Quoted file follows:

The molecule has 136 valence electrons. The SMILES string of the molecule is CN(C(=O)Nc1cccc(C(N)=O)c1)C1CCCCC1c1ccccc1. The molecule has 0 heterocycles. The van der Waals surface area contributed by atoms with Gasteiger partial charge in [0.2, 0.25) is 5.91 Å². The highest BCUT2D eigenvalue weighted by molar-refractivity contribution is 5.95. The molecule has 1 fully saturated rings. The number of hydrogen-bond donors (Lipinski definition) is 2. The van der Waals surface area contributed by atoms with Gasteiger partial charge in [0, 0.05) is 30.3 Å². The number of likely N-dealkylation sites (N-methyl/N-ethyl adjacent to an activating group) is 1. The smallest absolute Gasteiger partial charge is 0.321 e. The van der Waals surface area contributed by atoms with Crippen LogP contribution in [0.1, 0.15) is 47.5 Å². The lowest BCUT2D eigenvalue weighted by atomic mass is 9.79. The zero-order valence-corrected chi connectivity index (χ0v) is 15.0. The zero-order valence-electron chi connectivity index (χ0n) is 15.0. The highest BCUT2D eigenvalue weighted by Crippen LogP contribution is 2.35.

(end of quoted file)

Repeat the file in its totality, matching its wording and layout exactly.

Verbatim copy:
The molecule has 136 valence electrons. The SMILES string of the molecule is CN(C(=O)Nc1cccc(C(N)=O)c1)C1CCCCC1c1ccccc1. The molecule has 0 heterocycles. The van der Waals surface area contributed by atoms with Gasteiger partial charge in [0.2, 0.25) is 5.91 Å². The highest BCUT2D eigenvalue weighted by molar-refractivity contribution is 5.95. The molecule has 1 fully saturated rings. The number of hydrogen-bond donors (Lipinski definition) is 2. The van der Waals surface area contributed by atoms with Gasteiger partial charge in [0, 0.05) is 30.3 Å². The number of likely N-dealkylation sites (N-methyl/N-ethyl adjacent to an activating group) is 1. The smallest absolute Gasteiger partial charge is 0.321 e. The van der Waals surface area contributed by atoms with Crippen LogP contribution in [0.1, 0.15) is 47.5 Å². The lowest BCUT2D eigenvalue weighted by atomic mass is 9.79. The zero-order valence-corrected chi connectivity index (χ0v) is 15.0. The zero-order valence-electron chi connectivity index (χ0n) is 15.0. The highest BCUT2D eigenvalue weighted by Crippen LogP contribution is 2.35.